By most accounts, the Pharaohs of ancient Egypt were God-like figures who had God-like powers over their subjects. Yet, in our Parashah which describes the last moments before the Israelites are freed from Egypt, it seems that the people have a little more power than you'd expect under Pharaoh's rule. Is this example of populous pressure a hint of the move towards more popular centered rule, like democracy? Join or watch the class to discuss!
The Torah is clear that Aaron, Moses' older brother (Exodus 7:7) is an important character in the Exodus story. But when does he appear on the scene? If he was older than Moses, how was he born when all male Israelite children were being killed? Perhaps by learning where Aaron comes from we can learn a little bit about where the Torah comes from.
Moses is arguably the most famous man in the entire Bible and his name means so much to so many people. Yet where did his name come from? Is it Egyptian or is it Hebrew? Does it speak about his birth or the life he will live? We will discuss these issues along with a larger conversation about the meaning of names we give to one another in anticipation to tonight's Friday Night Service -- What's In A Name to be held at Beth Mordecai at 8 pm (http://bethmordecai.org/events/friday-night-services-2013-12-20/)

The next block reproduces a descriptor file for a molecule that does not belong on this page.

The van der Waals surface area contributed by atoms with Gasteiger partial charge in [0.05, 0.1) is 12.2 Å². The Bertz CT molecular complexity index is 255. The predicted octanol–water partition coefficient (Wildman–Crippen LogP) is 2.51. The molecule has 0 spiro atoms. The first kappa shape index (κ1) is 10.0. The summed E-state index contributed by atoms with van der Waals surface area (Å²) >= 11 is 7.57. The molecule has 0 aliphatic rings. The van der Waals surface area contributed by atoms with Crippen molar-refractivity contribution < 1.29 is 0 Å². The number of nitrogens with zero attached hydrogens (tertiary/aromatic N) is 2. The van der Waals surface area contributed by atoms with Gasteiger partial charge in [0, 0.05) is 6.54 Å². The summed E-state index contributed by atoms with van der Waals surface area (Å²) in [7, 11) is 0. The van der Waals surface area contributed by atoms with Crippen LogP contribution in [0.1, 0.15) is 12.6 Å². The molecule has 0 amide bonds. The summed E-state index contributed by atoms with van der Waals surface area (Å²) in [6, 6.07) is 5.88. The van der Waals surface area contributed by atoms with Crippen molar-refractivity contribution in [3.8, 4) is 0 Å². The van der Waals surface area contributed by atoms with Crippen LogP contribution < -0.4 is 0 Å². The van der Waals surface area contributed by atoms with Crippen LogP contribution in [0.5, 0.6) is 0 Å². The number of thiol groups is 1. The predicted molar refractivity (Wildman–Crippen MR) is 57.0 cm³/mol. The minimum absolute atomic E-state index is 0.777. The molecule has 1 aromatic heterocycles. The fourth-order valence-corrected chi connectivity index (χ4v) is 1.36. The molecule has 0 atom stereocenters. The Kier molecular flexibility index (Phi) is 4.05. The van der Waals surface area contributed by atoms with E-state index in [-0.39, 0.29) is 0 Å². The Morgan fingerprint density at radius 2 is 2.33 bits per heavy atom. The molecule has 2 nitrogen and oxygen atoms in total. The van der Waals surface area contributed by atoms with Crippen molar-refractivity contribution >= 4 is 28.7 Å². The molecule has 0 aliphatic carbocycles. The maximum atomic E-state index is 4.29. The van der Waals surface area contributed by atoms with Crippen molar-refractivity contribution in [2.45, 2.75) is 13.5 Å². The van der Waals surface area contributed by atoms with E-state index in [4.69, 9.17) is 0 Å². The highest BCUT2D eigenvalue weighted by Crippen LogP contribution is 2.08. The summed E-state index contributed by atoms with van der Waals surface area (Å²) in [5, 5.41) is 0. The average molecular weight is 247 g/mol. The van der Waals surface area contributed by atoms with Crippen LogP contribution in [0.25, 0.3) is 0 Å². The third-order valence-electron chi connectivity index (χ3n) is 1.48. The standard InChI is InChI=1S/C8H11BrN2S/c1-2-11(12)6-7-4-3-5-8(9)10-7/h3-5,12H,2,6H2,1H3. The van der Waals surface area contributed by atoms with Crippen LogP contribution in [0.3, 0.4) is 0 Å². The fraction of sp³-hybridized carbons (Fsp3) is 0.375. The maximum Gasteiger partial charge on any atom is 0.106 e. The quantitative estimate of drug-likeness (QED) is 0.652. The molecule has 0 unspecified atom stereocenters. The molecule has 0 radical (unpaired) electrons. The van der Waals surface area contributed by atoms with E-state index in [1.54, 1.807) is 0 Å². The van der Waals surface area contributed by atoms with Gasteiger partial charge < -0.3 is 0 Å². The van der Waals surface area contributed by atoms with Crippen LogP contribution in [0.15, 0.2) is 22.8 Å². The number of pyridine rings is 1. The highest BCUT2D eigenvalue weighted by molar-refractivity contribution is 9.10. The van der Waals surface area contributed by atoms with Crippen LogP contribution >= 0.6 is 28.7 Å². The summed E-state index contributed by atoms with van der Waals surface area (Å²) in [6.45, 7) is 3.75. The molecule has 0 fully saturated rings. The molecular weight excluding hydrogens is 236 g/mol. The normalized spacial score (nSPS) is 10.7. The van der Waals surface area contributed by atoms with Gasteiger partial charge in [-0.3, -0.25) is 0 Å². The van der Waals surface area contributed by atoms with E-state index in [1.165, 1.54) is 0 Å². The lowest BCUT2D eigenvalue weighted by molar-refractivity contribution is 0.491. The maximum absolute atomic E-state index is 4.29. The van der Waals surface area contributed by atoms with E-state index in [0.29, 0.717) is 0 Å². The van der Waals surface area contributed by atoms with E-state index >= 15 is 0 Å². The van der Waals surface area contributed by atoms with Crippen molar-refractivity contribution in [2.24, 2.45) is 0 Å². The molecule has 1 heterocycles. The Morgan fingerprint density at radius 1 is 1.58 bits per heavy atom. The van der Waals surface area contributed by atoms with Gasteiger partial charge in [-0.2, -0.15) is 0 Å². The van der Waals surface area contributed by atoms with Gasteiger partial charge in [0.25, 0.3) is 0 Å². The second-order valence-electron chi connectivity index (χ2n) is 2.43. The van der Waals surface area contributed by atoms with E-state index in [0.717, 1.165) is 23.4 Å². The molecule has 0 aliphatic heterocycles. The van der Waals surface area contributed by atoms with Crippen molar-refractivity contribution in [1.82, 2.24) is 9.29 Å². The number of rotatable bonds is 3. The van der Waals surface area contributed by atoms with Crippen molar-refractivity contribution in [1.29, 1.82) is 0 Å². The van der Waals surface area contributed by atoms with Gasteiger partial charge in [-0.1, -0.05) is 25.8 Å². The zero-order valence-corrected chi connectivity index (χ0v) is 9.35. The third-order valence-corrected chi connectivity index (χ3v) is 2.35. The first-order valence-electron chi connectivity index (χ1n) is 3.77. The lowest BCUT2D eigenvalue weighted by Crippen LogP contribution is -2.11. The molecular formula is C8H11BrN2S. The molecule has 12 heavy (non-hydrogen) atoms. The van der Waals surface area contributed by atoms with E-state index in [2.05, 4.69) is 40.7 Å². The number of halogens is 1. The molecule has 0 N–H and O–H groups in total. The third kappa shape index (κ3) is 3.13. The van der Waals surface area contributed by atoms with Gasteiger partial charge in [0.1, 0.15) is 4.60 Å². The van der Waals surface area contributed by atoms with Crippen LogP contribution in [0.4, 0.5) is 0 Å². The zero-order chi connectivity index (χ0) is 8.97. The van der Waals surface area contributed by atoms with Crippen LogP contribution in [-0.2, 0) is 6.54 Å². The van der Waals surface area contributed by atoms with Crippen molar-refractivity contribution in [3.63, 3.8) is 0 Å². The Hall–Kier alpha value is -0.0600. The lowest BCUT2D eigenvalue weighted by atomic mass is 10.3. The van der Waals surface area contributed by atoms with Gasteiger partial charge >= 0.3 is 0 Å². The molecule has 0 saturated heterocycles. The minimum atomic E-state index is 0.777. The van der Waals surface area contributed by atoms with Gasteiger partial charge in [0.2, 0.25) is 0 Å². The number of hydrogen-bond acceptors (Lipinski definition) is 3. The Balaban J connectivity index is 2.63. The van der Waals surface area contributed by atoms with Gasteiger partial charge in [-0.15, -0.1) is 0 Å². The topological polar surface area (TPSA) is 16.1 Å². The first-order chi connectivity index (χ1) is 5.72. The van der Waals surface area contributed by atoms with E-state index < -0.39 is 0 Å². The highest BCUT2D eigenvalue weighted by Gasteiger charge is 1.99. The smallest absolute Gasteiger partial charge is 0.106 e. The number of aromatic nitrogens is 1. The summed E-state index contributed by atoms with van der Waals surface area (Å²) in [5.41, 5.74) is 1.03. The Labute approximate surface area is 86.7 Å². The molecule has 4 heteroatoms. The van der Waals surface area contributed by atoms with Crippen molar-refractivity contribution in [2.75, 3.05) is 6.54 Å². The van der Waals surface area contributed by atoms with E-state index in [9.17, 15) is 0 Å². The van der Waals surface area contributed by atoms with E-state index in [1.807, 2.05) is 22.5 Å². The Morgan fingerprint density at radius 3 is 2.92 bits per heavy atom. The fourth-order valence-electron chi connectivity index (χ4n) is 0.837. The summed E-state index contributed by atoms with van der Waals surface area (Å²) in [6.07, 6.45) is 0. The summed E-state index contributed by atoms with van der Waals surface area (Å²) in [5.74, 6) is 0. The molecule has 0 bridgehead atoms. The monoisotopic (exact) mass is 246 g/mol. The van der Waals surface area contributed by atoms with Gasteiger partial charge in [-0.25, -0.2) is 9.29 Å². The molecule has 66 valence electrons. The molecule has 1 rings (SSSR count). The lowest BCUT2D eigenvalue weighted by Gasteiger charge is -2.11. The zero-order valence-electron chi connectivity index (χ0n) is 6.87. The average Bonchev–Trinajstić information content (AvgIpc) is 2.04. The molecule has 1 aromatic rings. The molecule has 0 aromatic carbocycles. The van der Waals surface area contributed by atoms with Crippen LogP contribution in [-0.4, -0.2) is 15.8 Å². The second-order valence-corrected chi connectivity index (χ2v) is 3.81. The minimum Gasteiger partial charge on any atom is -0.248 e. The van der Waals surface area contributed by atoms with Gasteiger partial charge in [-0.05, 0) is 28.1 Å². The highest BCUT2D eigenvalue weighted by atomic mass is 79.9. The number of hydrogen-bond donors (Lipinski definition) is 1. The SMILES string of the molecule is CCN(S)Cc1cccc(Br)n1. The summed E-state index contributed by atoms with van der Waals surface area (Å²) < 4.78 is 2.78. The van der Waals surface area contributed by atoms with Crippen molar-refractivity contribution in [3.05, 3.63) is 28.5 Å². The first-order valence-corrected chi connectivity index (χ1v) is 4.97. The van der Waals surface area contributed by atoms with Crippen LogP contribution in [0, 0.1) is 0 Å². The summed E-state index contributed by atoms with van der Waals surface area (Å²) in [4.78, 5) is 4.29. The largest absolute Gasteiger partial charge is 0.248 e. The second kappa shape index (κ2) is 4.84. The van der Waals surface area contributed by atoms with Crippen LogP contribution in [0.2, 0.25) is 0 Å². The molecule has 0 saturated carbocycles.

don't take away my turkey!
great show, everyone!
In this week's Torah portion, Jacob is on his death bed and says he's about to "lie with my ancestors" (shakhavti im avotai). What is the meaning of this phrase in regards to biblical attitudes towards death? Can we also learn something from this text on the role that biblical ancestors play in biblical worship and on the biblical understanding of the afterlife? Lastly, how will this learning help us understanding the meaning of death in our lives?
oh cards against humanity...